by Gina Sestak
Once upon a time, computers were gigantic temperamental beasts confined to temperature-controlled rooms and approachable only by highly trained computer operators who fed them data consisting of holes punched in cardboard cards.
In such a time, I spent a summer working as a control clerk at Central Data Center, where information was processed for five local hospitals. These were the Vietnam War years; a conscienscious objector* was performing his alternative service by hand-carrying large envelopes stuffed with paper around the hospital system. He would bring me the raw information on pages that were set up to be filled in by hand, one character to each little box on the form. I would log these pages in by hand, writing in one of two large notebooks, then pass it along to the keypunchers, a group of 20 or so women who operated the keypunch machines. Keypunch machines had a keyboard similar to a modern computer keyboard, but instead of in-putting information directly into the computer, they would punch holes in cardboard cards, 80 usable columns to the card, each of which contained a number from zero through nine. The words in this paragraph would require a stack of cards like that.
After the keypunchers had keypunched the data, the computer operators would feed it into the machine, and processed information would come out on wide sheets of continuous-feed paper -- pages separated only by perforated lines, with rows of holes along each edge into which pronges fit. The prongs were attached to a device that turned, pulling the pages along.
My job was to take stacks of those pages, many inches thick, and separate them by job, log them out (by hand in the notebook), and send each to the appropriate hospital department via conscientious objector delivery. Special time-critical information was sometimes sent through a pneumatic tube, a wonderful device made up of pipes that snaked through the hospital complex. You put the pages to be sent into a container that looked like an old-fashioned thermos, set the destination by turning numbers on its top, then put it into the tube to be whisked through pipes to its destination. Use of the tube was strictly time controlled to prevent collisions.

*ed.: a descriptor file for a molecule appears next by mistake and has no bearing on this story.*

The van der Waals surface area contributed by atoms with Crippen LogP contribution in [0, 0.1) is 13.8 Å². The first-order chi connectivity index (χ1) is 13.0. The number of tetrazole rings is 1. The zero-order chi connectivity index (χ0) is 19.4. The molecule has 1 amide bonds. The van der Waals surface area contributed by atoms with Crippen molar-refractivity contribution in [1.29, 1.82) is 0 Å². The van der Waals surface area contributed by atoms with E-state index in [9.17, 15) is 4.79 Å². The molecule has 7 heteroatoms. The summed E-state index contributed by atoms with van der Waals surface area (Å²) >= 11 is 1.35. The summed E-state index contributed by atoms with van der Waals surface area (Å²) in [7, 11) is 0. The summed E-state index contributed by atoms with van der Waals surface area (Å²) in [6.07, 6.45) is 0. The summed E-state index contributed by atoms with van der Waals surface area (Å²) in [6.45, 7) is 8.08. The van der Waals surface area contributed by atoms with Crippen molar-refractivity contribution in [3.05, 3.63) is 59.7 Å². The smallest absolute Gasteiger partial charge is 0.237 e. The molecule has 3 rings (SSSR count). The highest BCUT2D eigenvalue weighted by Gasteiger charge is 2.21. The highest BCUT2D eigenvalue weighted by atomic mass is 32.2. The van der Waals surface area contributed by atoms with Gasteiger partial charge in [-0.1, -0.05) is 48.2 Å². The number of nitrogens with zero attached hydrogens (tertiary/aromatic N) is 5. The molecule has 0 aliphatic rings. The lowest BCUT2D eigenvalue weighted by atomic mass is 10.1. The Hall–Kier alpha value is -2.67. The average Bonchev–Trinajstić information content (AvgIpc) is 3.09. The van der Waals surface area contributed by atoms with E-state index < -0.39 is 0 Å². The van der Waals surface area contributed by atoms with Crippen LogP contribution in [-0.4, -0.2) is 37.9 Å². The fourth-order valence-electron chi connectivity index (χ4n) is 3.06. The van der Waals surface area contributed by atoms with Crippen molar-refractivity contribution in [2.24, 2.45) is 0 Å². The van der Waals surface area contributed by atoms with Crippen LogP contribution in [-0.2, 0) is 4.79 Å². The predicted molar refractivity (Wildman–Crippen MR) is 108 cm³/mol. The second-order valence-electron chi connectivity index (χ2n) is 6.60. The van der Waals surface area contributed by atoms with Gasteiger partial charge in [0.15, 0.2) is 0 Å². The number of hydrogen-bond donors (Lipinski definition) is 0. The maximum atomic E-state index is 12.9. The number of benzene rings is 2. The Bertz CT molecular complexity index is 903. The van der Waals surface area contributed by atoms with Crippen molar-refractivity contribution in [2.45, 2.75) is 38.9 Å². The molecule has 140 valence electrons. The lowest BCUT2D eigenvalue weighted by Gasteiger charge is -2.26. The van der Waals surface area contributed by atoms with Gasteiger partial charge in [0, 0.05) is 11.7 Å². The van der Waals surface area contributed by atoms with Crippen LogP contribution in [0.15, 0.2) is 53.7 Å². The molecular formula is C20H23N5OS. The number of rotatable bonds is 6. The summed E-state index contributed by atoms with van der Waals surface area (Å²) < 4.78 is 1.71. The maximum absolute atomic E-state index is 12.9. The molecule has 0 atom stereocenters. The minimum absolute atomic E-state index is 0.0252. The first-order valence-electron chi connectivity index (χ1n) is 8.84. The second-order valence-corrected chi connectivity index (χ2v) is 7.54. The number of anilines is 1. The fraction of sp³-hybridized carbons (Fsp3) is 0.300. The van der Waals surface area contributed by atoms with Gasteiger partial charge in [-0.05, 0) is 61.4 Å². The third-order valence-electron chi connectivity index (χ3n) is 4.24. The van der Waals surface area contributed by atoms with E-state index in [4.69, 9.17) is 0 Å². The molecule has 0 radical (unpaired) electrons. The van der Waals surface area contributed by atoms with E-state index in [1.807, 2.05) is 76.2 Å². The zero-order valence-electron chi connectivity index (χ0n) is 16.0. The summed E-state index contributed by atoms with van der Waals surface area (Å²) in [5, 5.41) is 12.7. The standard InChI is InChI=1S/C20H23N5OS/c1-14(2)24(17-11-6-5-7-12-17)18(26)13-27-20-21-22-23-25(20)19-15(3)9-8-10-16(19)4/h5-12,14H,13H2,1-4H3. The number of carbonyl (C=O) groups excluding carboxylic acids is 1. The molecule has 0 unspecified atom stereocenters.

What did I learn from this job? I learned that technology changes. In 1970, the computer center was on the cutting edge of science; it seems laughably primitive now. A few decades before, the pneumatic tube had been the star attraction. Now, I doubt it still exists. We no longer need tubes or people to hand-carry paper; information moves immediately through cyberspace. And yet, I suspect that ten or twenty years from now, people will look back at how we sat in front of a desktop pc or laptop, tapping keys, and shake their heads at how backward we were.
*For those readers too young to remember the military draft: The government held a lottery and picked birthdays at random. Young men were forced into military service in the order in which their birthdays had been drawn. Those who had moral qualms about fighting in a war could (if the government believed they were sincere) fulfill their obligation by doing something other than military service, like working in a hospital.